Article Of The Week- Jan 29 - Feb 2, 2018 - Stop Now, What's That Sound?

Stop Now, What's That Sound?                      Article of the week Jan 29 to Feb 2, 2018

            One of the questions that I have been asked the most over my 18 years as a chiropractor has to do with the noise that accompanies certain chiropractic adjustments.  While not all adjustments make a noise, some are designed to make an audible sound, referred to as a cavitation.  The layperson may refer to this noise as a “cracking”, “snapping” or             “popping” sound.  My article of the week is going to answer the     question, “what makes the noise?”, as well as whether it is good or bad when you notice your joints spontaneously making cracking or popping noises with everyday movements. 

The first thing you need to understand is a little bit of anatomy about the joints of the body.  There are different types of joints, but the most common joint, and the one associated with cavitation (noise) is called a diarthrodial joint.  It is a joint where two bones meet and are separated by a cushioning substance known as cartilage. The bones and cartilage are surrounded by a capsule which has a lubricating fluid called synovial fluid inside.  The fluid contains nutrients to feed the cartilage and keep it healthy, as well as some dissolved gases including carbon dioxide, oxygen and nitrogen.

Certain joint movements are known to cause the capule around the joint to stretch, and when that happens the volume inside the joint decreases, causing less pressure in the fluid.  When this happens, the gas bubbles inside the joint disappear as they dissolve into the surrounding fluid.  It is this gas release that makes the “popping” noise associated with adjustments and other movements.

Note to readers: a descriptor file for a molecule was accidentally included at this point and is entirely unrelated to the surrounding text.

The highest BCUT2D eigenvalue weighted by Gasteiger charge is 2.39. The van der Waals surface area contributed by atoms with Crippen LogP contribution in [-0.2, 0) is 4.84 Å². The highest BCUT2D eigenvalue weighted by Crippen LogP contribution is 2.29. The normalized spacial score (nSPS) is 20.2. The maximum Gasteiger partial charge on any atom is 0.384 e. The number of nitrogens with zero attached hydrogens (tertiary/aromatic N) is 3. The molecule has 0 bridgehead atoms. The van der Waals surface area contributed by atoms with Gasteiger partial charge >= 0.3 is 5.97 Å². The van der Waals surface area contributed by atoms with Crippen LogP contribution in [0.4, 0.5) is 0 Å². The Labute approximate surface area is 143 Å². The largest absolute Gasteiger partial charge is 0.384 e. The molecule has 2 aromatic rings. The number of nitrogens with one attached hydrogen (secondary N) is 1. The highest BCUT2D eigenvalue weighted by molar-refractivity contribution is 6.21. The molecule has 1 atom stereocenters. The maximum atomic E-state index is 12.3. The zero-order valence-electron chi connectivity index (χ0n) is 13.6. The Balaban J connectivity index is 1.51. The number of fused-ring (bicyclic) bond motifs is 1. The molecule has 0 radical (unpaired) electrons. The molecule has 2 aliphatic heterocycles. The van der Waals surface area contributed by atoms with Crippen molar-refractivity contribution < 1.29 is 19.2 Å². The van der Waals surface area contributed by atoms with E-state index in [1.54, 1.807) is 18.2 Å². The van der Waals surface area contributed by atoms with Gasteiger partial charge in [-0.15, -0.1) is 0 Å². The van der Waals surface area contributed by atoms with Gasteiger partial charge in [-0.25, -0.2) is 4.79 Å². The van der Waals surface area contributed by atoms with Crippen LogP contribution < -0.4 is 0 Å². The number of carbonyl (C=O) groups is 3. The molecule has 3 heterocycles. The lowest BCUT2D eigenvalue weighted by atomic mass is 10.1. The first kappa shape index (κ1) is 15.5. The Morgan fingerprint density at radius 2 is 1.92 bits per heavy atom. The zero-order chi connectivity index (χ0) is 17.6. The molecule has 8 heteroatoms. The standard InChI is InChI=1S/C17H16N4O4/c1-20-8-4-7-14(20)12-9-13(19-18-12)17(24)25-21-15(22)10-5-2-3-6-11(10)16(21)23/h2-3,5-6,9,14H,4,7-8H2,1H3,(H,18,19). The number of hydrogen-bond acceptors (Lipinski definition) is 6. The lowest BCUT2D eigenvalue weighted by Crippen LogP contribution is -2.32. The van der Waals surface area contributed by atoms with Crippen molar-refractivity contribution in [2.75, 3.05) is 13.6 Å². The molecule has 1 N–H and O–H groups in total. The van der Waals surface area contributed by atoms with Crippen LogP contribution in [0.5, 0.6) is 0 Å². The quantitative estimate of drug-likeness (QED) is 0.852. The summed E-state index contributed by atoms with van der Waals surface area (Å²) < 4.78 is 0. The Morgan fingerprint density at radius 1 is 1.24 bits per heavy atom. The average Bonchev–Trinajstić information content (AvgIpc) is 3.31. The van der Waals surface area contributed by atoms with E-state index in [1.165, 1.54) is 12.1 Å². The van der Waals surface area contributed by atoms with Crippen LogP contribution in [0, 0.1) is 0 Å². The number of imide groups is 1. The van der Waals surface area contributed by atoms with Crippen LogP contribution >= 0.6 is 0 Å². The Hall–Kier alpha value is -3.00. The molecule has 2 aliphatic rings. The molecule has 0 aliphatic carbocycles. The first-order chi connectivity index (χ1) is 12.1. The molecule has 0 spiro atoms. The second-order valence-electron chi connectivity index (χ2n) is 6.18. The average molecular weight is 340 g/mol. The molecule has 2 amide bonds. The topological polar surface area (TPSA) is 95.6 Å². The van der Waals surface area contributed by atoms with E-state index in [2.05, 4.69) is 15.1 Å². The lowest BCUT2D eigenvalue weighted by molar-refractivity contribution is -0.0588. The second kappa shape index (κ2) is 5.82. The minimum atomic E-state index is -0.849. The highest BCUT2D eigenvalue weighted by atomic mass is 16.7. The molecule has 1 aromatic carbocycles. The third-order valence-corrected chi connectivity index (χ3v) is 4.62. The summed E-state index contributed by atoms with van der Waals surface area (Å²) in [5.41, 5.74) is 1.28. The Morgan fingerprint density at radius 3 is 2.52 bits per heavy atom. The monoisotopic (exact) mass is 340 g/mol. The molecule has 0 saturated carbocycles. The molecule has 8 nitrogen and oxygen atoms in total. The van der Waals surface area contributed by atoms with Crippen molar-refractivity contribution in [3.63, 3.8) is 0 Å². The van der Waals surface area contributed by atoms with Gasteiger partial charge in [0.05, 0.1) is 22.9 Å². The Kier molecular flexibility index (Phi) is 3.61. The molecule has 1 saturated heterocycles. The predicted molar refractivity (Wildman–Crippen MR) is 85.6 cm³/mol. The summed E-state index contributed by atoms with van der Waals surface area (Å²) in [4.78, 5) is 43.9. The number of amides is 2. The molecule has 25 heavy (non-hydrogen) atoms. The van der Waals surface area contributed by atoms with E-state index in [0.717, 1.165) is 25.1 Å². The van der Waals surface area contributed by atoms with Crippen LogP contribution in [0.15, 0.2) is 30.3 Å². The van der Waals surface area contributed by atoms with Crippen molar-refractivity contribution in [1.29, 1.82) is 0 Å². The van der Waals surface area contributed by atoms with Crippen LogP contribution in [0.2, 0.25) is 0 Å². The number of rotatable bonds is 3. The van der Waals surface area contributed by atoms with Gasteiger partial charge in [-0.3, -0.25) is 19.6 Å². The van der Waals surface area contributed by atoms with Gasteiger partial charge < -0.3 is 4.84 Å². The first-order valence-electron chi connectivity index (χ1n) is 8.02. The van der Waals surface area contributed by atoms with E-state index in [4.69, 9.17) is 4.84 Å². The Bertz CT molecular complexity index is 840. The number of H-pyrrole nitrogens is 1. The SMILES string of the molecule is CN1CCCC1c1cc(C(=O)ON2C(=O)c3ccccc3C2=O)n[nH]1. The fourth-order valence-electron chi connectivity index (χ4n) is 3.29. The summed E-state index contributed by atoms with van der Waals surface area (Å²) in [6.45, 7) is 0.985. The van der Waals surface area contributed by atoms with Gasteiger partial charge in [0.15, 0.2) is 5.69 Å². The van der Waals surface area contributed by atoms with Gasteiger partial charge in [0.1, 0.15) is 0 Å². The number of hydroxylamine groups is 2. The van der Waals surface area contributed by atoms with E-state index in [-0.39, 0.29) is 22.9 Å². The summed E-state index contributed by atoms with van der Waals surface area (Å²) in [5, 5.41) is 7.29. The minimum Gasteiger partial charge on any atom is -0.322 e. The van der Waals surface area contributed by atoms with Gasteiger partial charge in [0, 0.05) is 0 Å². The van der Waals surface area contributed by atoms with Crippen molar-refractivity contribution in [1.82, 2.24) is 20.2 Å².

Now to answer the question, is cavitation of joints good or bad?  Cavitating a joint is known to increase it's mobility as well as increase the movement of fluid within the joint.  The release can essentially help flush old fluid out and help new fluid to diffuse into the joint to provide the cartilage with fresh nutrients.  In addition, by restoring proper motion, specifically to spinal joints, pressure or tension is released from spinal nerves with improves communication between your brain and your body.

The catch is that for a cavitation to be truly beneficial it needs to be directed at truly “stuck” joints.  When people self adjust as is often seen when they “crack their knuckles”, they are often moving joints that are moving too much already.  A chiropractic adjustment is specific and directed at areas of the spine that are misaligned or lacking full mobility.  The good news is that there is no research to suggest that “cracking your knuckles” will actually cause your joints to degenerate faster.

Unless the sound you heard was preceded by trauma, or you notice specific pain or swelling, you need not worry about general noises made by your ankles, knees, hips, ankles, fingers or spine with ordinary everyday movements.  You may also hear snaps, creaks and pops from tendons and ligaments coming into contact with certain bones as you move.

Moving joints is critical to their health and will actually cause them wear more slowly, not more quickly.  Some people worry that exercising will cause joints to wear out faster, but the opposite is actually true.  Walking, cycling, swimming, stretching and using an elliptical machine are all great ways to improve your joint and overall health.

Keep moving, and embrace the noise!

Yours in Health,

Dr. Tim

Grace Chiropractic – 1-3230 Monarch Drive – 705-323-9100 –

Upcoming closures – Wednesday February 14 2018  


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